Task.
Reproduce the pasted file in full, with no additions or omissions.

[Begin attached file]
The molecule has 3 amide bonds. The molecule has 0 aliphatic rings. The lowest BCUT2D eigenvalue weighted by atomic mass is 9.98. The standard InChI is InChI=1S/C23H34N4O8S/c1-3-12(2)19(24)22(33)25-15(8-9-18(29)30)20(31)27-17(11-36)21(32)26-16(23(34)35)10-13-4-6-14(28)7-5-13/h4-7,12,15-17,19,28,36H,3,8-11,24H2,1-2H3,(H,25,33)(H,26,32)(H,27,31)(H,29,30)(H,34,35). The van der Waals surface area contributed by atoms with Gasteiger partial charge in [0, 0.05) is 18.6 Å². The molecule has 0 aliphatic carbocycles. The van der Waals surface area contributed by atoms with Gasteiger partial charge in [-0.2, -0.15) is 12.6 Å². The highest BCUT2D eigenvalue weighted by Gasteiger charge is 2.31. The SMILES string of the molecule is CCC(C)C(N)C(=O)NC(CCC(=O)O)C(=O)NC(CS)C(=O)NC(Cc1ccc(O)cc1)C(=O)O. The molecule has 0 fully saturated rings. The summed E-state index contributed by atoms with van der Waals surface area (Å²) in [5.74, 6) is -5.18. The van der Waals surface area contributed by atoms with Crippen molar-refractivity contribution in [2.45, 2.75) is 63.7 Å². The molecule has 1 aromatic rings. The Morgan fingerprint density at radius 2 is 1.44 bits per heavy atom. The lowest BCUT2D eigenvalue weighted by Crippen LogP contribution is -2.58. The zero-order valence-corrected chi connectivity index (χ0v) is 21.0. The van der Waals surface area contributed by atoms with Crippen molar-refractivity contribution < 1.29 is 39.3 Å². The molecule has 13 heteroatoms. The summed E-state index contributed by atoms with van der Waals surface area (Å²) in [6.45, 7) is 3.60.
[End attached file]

The molecule has 3 amide bonds. The molecule has 0 aliphatic rings. The lowest BCUT2D eigenvalue weighted by atomic mass is 9.98. The standard InChI is InChI=1S/C23H34N4O8S/c1-3-12(2)19(24)22(33)25-15(8-9-18(29)30)20(31)27-17(11-36)21(32)26-16(23(34)35)10-13-4-6-14(28)7-5-13/h4-7,12,15-17,19,28,36H,3,8-11,24H2,1-2H3,(H,25,33)(H,26,32)(H,27,31)(H,29,30)(H,34,35). The van der Waals surface area contributed by atoms with Gasteiger partial charge in [0, 0.05) is 18.6 Å². The molecule has 0 aliphatic carbocycles. The van der Waals surface area contributed by atoms with Gasteiger partial charge in [-0.2, -0.15) is 12.6 Å². The highest BCUT2D eigenvalue weighted by Gasteiger charge is 2.31. The SMILES string of the molecule is CCC(C)C(N)C(=O)NC(CCC(=O)O)C(=O)NC(CS)C(=O)NC(Cc1ccc(O)cc1)C(=O)O. The molecule has 0 fully saturated rings. The summed E-state index contributed by atoms with van der Waals surface area (Å²) in [5.74, 6) is -5.18. The van der Waals surface area contributed by atoms with Crippen molar-refractivity contribution in [2.45, 2.75) is 63.7 Å². The molecule has 1 aromatic rings. The Morgan fingerprint density at radius 2 is 1.44 bits per heavy atom. The lowest BCUT2D eigenvalue weighted by Crippen LogP contribution is -2.58. The zero-order valence-corrected chi connectivity index (χ0v) is 21.0. The van der Waals surface area contributed by atoms with Crippen molar-refractivity contribution < 1.29 is 39.3 Å². The molecule has 13 heteroatoms. The summed E-state index contributed by atoms with van der Waals surface area (Å²) in [6.45, 7) is 3.60.